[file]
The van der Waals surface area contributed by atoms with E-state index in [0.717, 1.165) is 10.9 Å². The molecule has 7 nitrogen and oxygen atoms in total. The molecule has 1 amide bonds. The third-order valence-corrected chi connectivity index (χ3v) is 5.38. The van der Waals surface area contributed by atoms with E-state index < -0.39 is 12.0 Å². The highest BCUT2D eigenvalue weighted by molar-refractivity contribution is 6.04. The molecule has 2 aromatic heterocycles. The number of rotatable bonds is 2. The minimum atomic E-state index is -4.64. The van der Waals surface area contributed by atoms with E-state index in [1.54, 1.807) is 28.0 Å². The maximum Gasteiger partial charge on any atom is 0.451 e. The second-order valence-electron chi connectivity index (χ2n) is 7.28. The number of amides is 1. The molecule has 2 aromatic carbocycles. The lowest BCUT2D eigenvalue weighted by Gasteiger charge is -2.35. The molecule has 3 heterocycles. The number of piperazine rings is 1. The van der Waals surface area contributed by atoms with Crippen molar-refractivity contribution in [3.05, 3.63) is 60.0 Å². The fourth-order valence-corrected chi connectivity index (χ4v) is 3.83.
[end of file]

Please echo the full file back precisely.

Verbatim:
The van der Waals surface area contributed by atoms with E-state index in [0.717, 1.165) is 10.9 Å². The molecule has 7 nitrogen and oxygen atoms in total. The molecule has 1 amide bonds. The third-order valence-corrected chi connectivity index (χ3v) is 5.38. The van der Waals surface area contributed by atoms with E-state index < -0.39 is 12.0 Å². The highest BCUT2D eigenvalue weighted by molar-refractivity contribution is 6.04. The molecule has 2 aromatic heterocycles. The number of rotatable bonds is 2. The minimum atomic E-state index is -4.64. The van der Waals surface area contributed by atoms with E-state index in [1.54, 1.807) is 28.0 Å². The maximum Gasteiger partial charge on any atom is 0.451 e. The second-order valence-electron chi connectivity index (χ2n) is 7.28. The number of amides is 1. The molecule has 2 aromatic carbocycles. The lowest BCUT2D eigenvalue weighted by Gasteiger charge is -2.35. The molecule has 3 heterocycles. The number of piperazine rings is 1. The van der Waals surface area contributed by atoms with Crippen molar-refractivity contribution in [3.05, 3.63) is 60.0 Å². The fourth-order valence-corrected chi connectivity index (χ4v) is 3.83.